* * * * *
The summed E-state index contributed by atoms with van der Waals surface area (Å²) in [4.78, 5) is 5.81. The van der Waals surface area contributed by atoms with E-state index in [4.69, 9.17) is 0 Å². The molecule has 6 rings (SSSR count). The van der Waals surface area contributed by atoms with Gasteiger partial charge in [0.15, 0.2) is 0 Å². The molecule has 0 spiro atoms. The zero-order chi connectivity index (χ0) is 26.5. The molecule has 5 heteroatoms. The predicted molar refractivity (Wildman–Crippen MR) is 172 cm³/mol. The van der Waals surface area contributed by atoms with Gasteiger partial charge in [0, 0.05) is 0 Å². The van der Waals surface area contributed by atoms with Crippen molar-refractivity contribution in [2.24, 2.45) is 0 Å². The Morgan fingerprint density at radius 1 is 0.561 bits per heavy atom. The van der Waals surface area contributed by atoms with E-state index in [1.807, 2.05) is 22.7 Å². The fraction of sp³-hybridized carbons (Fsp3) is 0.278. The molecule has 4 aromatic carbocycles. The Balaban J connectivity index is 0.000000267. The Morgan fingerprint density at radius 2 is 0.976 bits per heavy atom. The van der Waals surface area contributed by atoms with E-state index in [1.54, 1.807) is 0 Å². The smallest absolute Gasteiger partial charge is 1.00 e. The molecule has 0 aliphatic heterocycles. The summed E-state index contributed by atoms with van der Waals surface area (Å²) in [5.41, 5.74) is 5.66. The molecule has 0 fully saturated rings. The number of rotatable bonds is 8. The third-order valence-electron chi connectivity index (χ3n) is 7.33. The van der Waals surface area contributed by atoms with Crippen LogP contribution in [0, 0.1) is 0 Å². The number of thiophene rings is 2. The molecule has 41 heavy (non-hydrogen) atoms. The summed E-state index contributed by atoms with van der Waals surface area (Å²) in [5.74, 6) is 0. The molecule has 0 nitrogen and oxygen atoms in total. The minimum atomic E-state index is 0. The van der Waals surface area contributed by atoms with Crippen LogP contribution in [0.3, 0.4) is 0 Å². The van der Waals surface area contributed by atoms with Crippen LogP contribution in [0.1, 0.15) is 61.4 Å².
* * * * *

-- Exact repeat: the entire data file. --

The summed E-state index contributed by atoms with van der Waals surface area (Å²) in [4.78, 5) is 5.81. The van der Waals surface area contributed by atoms with E-state index in [4.69, 9.17) is 0 Å². The molecule has 6 rings (SSSR count). The van der Waals surface area contributed by atoms with Gasteiger partial charge in [0.15, 0.2) is 0 Å². The molecule has 0 spiro atoms. The zero-order chi connectivity index (χ0) is 26.5. The molecule has 5 heteroatoms. The predicted molar refractivity (Wildman–Crippen MR) is 172 cm³/mol. The van der Waals surface area contributed by atoms with Gasteiger partial charge in [0, 0.05) is 0 Å². The van der Waals surface area contributed by atoms with Crippen molar-refractivity contribution in [2.24, 2.45) is 0 Å². The Morgan fingerprint density at radius 1 is 0.561 bits per heavy atom. The van der Waals surface area contributed by atoms with E-state index in [1.807, 2.05) is 22.7 Å². The fraction of sp³-hybridized carbons (Fsp3) is 0.278. The molecule has 4 aromatic carbocycles. The Balaban J connectivity index is 0.000000267. The Morgan fingerprint density at radius 2 is 0.976 bits per heavy atom. The van der Waals surface area contributed by atoms with E-state index in [1.54, 1.807) is 0 Å². The smallest absolute Gasteiger partial charge is 1.00 e. The molecule has 0 aliphatic heterocycles. The summed E-state index contributed by atoms with van der Waals surface area (Å²) in [5.41, 5.74) is 5.66. The molecule has 0 fully saturated rings. The number of rotatable bonds is 8. The third-order valence-electron chi connectivity index (χ3n) is 7.33. The van der Waals surface area contributed by atoms with Crippen LogP contribution in [0, 0.1) is 0 Å². The number of thiophene rings is 2. The molecule has 41 heavy (non-hydrogen) atoms. The summed E-state index contributed by atoms with van der Waals surface area (Å²) in [5.74, 6) is 0. The molecule has 0 nitrogen and oxygen atoms in total. The minimum atomic E-state index is 0. The van der Waals surface area contributed by atoms with Crippen LogP contribution in [0.3, 0.4) is 0 Å². The van der Waals surface area contributed by atoms with Crippen LogP contribution in [0.1, 0.15) is 61.4 Å².